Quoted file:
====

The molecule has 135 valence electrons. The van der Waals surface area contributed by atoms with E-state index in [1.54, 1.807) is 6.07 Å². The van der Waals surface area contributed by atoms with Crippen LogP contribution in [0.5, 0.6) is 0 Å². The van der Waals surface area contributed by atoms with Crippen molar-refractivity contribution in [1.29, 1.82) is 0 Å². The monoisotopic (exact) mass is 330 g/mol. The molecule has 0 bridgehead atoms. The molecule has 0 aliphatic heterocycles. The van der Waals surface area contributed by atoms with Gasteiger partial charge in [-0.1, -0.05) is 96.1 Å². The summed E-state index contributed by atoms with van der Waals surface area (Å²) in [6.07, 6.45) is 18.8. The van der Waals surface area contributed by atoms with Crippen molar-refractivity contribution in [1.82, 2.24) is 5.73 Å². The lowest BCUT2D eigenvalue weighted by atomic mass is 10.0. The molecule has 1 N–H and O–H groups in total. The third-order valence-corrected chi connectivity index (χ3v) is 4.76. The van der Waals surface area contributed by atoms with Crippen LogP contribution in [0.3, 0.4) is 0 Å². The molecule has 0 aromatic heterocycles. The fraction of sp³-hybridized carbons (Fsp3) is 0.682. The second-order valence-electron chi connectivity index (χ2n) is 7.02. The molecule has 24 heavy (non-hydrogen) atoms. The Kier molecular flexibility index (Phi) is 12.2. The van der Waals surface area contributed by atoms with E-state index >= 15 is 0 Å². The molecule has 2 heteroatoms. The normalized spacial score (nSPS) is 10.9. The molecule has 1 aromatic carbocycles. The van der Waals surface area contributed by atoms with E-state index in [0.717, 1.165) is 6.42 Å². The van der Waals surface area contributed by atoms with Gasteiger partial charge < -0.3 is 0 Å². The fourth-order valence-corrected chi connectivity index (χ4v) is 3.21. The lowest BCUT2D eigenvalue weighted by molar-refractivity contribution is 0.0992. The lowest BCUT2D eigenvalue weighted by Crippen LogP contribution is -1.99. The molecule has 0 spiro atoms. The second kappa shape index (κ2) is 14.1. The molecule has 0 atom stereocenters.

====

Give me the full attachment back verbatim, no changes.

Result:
The molecule has 135 valence electrons. The van der Waals surface area contributed by atoms with E-state index in [1.54, 1.807) is 6.07 Å². The van der Waals surface area contributed by atoms with Crippen LogP contribution in [0.5, 0.6) is 0 Å². The van der Waals surface area contributed by atoms with Crippen molar-refractivity contribution in [1.29, 1.82) is 0 Å². The monoisotopic (exact) mass is 330 g/mol. The molecule has 0 bridgehead atoms. The molecule has 0 aliphatic heterocycles. The van der Waals surface area contributed by atoms with Gasteiger partial charge in [-0.1, -0.05) is 96.1 Å². The summed E-state index contributed by atoms with van der Waals surface area (Å²) in [6.07, 6.45) is 18.8. The van der Waals surface area contributed by atoms with Crippen molar-refractivity contribution in [1.82, 2.24) is 5.73 Å². The lowest BCUT2D eigenvalue weighted by atomic mass is 10.0. The molecule has 1 N–H and O–H groups in total. The third-order valence-corrected chi connectivity index (χ3v) is 4.76. The van der Waals surface area contributed by atoms with Crippen LogP contribution in [0.3, 0.4) is 0 Å². The molecule has 0 aromatic heterocycles. The fraction of sp³-hybridized carbons (Fsp3) is 0.682. The second-order valence-electron chi connectivity index (χ2n) is 7.02. The molecule has 24 heavy (non-hydrogen) atoms. The Kier molecular flexibility index (Phi) is 12.2. The van der Waals surface area contributed by atoms with E-state index >= 15 is 0 Å². The molecule has 2 heteroatoms. The normalized spacial score (nSPS) is 10.9. The molecule has 1 aromatic carbocycles. The van der Waals surface area contributed by atoms with E-state index in [0.717, 1.165) is 6.42 Å². The van der Waals surface area contributed by atoms with Gasteiger partial charge < -0.3 is 0 Å². The fourth-order valence-corrected chi connectivity index (χ4v) is 3.21. The lowest BCUT2D eigenvalue weighted by molar-refractivity contribution is 0.0992. The lowest BCUT2D eigenvalue weighted by Crippen LogP contribution is -1.99. The molecule has 0 spiro atoms. The second kappa shape index (κ2) is 14.1. The molecule has 0 atom stereocenters.